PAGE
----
If you're cooking something savory like soup, sauce, or stew and you discover upon tasting that it's too sweet, you're not alone. Messing up the seasoning is one of the most common kitchen mistakes that home cooks make.
Sometimes cooks add too much sugar or another sweet ingredient, or mistakenly add the wrong, sweeter ingredient (for example, using sweetened condensed milk instead of evaporated milk). Even just mistaking sugar for salt can happen to the best of us. However it happens, too much sugar can threaten to ruin a dish.
It's important to remember that you can't remove sugar from a recipe. Once it's in, it's in. Nor can you add another ingredient to cancel out the sweetness. But you can balance out the sweetness, making it taste less sweet.
Balance Out the Flavors
If your dish is a little too sweet, try rounding out the sweetness by adding flavors or ingredients that are sour, bitter, or spicy. It may be obvious not to add more sweet ingredients, but you should also stay away from salty ones since they actually bring out the sweetness in food.
Sour: The general go-to here would be lemon juice, although lime will also work. Orange juice will only add more sweetness as will some kinds of vinegar. White wine vinegar, red wine vinegar, or apple cider vinegar are good choices but shy away from balsamic because of its inherent sweetness.
Bitter: There are plenty of foods that taste bitter, but it's difficult to add pure bitterness as a way of balancing out sweetness without also adding a large number of ingredients like kale, arugula, or radicchio. The solution: unsweetened cocoa powder. If you're working with two quarts of sauce, start with 1 teaspoon of cocoa powder and work your way up. This can help the dish taste less sweet even though it has the same amount of sweetener. Don't add too much or your dish will have a chocolatey taste.
Spicy: Whether it's a hot sauce, chile peppers, or ground dried chiles, adding something with a kick may do the trick. Take care not to go overboard with the chiles or you'll have another flavor problem on your hands.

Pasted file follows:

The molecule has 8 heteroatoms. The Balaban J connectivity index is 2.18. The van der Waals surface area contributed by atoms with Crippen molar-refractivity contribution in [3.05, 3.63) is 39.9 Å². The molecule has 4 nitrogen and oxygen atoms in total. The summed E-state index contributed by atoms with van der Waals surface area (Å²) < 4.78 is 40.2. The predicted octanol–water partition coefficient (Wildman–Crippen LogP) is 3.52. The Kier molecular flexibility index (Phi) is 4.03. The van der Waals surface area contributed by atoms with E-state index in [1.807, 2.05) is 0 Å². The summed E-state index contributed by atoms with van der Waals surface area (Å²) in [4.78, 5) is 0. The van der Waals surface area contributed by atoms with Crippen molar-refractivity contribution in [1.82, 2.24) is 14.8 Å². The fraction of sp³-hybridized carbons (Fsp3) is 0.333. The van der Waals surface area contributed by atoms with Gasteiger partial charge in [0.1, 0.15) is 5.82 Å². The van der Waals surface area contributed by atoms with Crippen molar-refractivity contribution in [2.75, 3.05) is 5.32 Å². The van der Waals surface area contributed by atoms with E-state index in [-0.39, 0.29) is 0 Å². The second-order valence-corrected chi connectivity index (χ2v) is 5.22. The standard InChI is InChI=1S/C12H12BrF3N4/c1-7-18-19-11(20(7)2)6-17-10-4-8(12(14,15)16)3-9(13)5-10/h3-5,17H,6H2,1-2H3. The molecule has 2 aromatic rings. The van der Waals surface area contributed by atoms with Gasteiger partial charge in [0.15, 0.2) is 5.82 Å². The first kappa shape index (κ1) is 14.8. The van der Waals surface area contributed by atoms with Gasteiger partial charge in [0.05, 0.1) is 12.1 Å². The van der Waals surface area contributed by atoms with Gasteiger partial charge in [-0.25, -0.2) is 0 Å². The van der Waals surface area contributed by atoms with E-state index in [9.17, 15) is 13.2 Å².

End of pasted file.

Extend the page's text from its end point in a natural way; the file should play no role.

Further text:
Dilute the Original Dish
If your dish is way too sweet or the tactics above didn't work, you will have to face the difficult choice of whether to dilute it or discard it.
Double the Recipe: This simply means adding more of the main ingredient. For example, if you're making spaghetti sauce and the recipe calls for two cans of crushed tomatoes, add two more cans of crushed tomatoes and don't add any extra sweetener. You might have to adjust other flavorings and seasonings, but by doubling the number of tomatoes, you've instantly halved the amount of sugar in the sauce. This means it will taste half as sweet. Save the extra sauce for another dish or freeze for later.
Discard Half: Depending on what stage you're at in the cooking process, this option may be less feasible. Again, using the example above, you would discard half the sauce, then add one new can of crushed tomatoes. You've halved the sweetness but have the same volume of sauce.
Start Over: This is never anyone's first choice, but sometimes a dish simply can't be saved and its destiny lies somewhere in the compost bucket. If none of the tricks above work, it might me time to start over. Learn from your mistakes and try again.
Tips for Next Time
A dish can wind up overly sweet because you added more than the recipe called for or the original amount was actually too much—either because of a typographical error in the recipe or because of personal preference. To a certain extent, "too much sugar" is a subjective judgment.
Either way—and it's easy to say this after the fact—it's crucial to taste as you go while cooking. When you're making a sauce, soup, or stew that features, say, 1/4 cup or more of sugar, begin by adding half of what's called for, taste, and if it needs more, add the rest a little at a time, tasting after each addition.
Obviously, this won't work with all recipes and 1/4 cup is just an example, but the main takeaway is to add sugar and sweeteners with care. The same is true of salt as well as spicy ingredients like cayenne pepper. Once seasonings are added to a dish, they can't be taken out!